• English Breakfast, good anytime of day, not just at breakfast. Usually a blend of black teas like Keemun, this tea brews up dark and strong. Definitely needs a bit of smoothing with either honey or milk and a sweetener, at least for my delicate constitution. It also smells so yummy, especially with that cookie smell wafting my way.
  • Indian Spiced Chai, made with black tea and traditional spices like cardamom, coriander, and ginger. Again, milk and sweetener are my enhancements of choice.
  • A delicate green tea, brewed up light. Since the cookies are chocolate chip, this tea is a great go-with. Better decide before that water boils, though, or the tea will be more of a green tea stew. Ugh!
  • Darjeeling is another option. Often called the “champagne of teas,” this tea is delicate and satisfying. Some purists might cringe at this, but I put milk and sweetener in mine.

The choice is made: English Breakfast! It’s so appropriate for this time of year and will stand up well to reheating, very important since I’ll probably end up setting the cup down somewhere for a half hour or so while I “tweak” the decorations on the tree. It always seems lopsided with more garland or lights or ornaments on one side versus another, and one or more of those twinkle lights always manages to burn out.

Some year, we’ll set up a model railroad around the base of the Christmas tree. Hubby has wanted to do this since childhood. We envision a train with an engine pulling a line of flat cars loaded with tree ornaments. Of course, we couldn’t run the train too fast, or those ornaments, through the wonder of centrifugal force, will become projectiles, going ping! around the room and landing in a less-than-gentle manner against the brick fireplace, the wainscoting, or a table leg.

If you look really close, you’ll see a little black-and-white kitty napping under the tree. That’s “T.C.” — the Christmas cat. He’s gone now, but the memories remain. He never climbed the tree, like some other cats we know, but he would bat at any ornaments hanging down below the lowest branches. We often found them off in a corner where they had rolled when he was done playing with them (after which he would join us for tea).

Holiday wishes to everyone and a teacup toast. Enjoy!

Don’t forget to check out A.C.’s blog, Tea Time with A.C. Cargill!

By Stephanie Hanson

It’s been Christmas since August in the department stores, but now it’s getting to the point where normal people start thinking about holiday parties. We’re only a few weeks away from that crazy holiday month and constant holiday music everywhere you go. So, it’s also time to start thinking about having a holiday tea party.

Orange Spice Tea

First, let’s talk menu. What would any tea party be without tea sandwiches? You can always go with the traditional cucumber sandwich, of course, but try doing something a little different for the holidays. Think about traditional holiday foods: ham, turkey, cranberries, apples. These might work well for sandwiches. Try turkey, shaved very thin, on thin slices of wheat bread spread with a very thin layer of cranberry sauce. Cut into quarters. While not the traditional tea sandwich, ham biscuits would make a nice addition to a tea table, especially if the tea takes place at lunch time, or in the very late afternoon. Take white bread and add apples sliced as thin as possible, and sprinkle with crumbled stilton or use slices of white cheddar. Feta also works well.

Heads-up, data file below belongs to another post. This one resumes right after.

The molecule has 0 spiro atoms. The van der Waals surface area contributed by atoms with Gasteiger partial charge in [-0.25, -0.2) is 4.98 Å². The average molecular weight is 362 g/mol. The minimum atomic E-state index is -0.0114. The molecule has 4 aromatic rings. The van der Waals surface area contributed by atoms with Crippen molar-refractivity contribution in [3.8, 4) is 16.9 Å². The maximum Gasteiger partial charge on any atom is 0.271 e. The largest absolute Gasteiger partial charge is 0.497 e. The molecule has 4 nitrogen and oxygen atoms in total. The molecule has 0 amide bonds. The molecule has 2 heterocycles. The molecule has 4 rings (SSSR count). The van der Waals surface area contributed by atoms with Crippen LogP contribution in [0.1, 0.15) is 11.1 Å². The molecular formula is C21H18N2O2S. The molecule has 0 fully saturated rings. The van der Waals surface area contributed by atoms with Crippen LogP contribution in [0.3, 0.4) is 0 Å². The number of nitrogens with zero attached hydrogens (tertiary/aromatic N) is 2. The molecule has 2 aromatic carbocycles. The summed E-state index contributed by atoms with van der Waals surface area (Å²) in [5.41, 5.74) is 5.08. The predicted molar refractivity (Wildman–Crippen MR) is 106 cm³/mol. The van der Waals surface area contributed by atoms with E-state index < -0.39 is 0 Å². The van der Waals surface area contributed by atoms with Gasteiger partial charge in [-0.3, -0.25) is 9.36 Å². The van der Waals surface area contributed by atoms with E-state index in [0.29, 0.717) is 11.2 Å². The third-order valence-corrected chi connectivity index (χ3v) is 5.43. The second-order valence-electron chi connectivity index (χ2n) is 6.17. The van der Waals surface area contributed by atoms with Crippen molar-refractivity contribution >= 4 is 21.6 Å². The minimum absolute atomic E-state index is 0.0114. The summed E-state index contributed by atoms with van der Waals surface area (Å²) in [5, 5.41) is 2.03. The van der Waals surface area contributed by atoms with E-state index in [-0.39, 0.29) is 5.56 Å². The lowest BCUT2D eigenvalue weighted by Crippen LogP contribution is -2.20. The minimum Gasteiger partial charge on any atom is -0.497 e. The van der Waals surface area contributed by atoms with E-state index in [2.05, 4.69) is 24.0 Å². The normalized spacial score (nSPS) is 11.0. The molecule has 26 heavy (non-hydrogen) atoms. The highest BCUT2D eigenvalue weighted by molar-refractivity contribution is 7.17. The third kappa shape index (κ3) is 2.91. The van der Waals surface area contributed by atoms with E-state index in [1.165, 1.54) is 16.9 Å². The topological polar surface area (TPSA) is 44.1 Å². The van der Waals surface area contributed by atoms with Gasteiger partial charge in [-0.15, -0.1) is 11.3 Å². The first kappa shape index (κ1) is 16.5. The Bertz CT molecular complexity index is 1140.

But what would a tea party be without desserts? Pumpkin scones are nice and festive. Just follow your favorite scone recipe and add a generous dash of pumpkin spice to the dry ingredients. Or make apple scones, by adding chopped up apples to the wet ingredients and cinnamon to the dry ingredients.

The most important party of any tea party is, of course, the tea. Darjeeling is a lovely stand-by for absolutely any afternoon tea, but for Christmas, add in some nice spiced Chai or look for the Holiday Blend from your favorite vendor. Any orange spice tea will do nicely. For the herbal tea folks, peppermint of course.

Evergreens make lovely centerpieces, but don’t let yourself be limited by the traditional colors of red and green for the season. Green and gold or blue and silver also make lovely combinations.

Have a lovely holiday season, and enjoy the warmth of company, the best part of the season.

Get the scoop on all things tea from Stephanie’s blog!


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© Online Stores, LLC, and The English Tea Store Blog, 2009-2017. Unauthorized use and/or duplication of this material without express and written permission from this blog’s author and/or owner is strictly prohibited. Excerpts and links may be used, provided that full and clear credit is given to Online Stores, LLC., and The English Tea Store Blog with appropriate and specific direction to the original content.